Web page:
Alto Adige is surrounded by mountains, on one side the Rhaetian Alps and on the other the Dolomites. As a result, there's not much cultivable land and the land that can support grapes is mostly hillside terraces. This is a good thing if you are a grape because you like the drainage and sunlight exposure such inclines provide. This is a bad thing if you are a grape farmer since it makes it harder to work the land and harvest the grapes (they have lots of experience here as wine was grown in Alto Adige over 3,000 years ago). A positive by-product of these environmental conditions is that when they decide to plant grapes, it's a serious decision and they take good care of the vines and maintain high quality levels. 98.8% of the wine produced in Alto Adige meets the official Italian standards as "DOC" (denominazione di origine controllata) wine. This means that the wines are only from a specific geographic area of production, only certain grape varietals are used, and that specifications for the minimum alcohol content and the maximum yield are kept. On the whole, this ensures a basic minimal threshold for quality.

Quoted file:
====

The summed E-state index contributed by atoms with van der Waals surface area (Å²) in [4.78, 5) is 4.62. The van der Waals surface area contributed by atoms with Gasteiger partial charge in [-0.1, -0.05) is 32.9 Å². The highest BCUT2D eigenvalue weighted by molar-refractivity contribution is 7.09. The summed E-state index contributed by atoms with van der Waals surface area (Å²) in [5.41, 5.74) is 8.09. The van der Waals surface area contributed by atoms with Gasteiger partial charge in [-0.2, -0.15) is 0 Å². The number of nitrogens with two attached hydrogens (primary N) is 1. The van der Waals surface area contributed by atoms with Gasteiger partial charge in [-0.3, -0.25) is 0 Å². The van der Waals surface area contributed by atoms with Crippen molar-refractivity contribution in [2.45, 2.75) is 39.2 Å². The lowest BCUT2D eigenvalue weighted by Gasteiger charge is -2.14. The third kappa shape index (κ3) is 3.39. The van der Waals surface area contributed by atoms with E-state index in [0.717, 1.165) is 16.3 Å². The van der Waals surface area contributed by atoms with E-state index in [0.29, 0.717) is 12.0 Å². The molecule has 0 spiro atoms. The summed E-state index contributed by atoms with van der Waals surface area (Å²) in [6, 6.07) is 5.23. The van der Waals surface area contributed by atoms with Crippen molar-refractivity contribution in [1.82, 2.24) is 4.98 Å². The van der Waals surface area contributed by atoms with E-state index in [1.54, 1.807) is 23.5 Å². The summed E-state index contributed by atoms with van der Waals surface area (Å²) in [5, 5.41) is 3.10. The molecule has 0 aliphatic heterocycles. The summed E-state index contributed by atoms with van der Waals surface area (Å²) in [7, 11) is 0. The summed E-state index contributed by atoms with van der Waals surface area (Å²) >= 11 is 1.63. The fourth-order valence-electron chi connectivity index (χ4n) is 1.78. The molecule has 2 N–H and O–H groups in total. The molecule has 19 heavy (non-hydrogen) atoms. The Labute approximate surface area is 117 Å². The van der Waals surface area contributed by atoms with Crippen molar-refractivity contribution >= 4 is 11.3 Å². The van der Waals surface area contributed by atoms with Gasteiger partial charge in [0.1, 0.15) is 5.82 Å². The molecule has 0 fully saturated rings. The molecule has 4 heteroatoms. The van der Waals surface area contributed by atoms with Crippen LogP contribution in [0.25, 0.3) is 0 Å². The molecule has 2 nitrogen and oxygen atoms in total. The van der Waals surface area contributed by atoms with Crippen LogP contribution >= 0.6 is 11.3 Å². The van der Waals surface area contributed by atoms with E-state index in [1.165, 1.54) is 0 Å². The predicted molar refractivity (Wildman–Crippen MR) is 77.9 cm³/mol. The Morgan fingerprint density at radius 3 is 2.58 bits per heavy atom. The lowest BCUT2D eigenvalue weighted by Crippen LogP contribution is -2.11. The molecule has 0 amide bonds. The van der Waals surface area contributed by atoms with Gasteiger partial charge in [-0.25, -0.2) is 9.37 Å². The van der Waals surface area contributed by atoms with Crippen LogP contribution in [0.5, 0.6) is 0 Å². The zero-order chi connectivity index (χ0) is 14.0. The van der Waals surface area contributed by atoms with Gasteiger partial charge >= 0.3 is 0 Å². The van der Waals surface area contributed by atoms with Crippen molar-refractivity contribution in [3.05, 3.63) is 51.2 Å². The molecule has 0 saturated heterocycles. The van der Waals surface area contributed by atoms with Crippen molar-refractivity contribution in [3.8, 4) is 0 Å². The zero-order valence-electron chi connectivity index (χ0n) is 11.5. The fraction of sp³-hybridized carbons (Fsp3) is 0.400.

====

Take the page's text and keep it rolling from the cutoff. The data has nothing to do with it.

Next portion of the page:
You'd never know it from the exports we see in the U.S., but Alto Adige produces more red wines than white, about 65% of the total production. Not a lot of this red wine is exported here but they deserve some note in passing. Why just in passing, Hanes? Err, because like we said there's not a lot of it around but just as importantly they can be, ahem, "idiosyncratic," and may take some warming up to. The most widely planted red grape is Schiava (aka Vernatsch) which represents approximately 80% of all red wines and makes for light to medium-bodied and generally undistinguished quaffers (for the nitpickers there are actually two strains, Schiava Grossa and Schiava Gentile). The most famous native red grape to Alto Adige is Lagrein but a lot of attention currently goes to those pesky "international" varietals Cabernet Sauvignon (in Italian, Cabernet-o Sauvignon-o -- just kidding!), Cabernet Franc, Merlot and Pinot Noir (really aka Pinot Nero or Blauburgunder). (Savvy readers will know that the best red wines in this general area are often those made from Teroldego in Trentino -- but those don't count for the purposes of this exegesis.)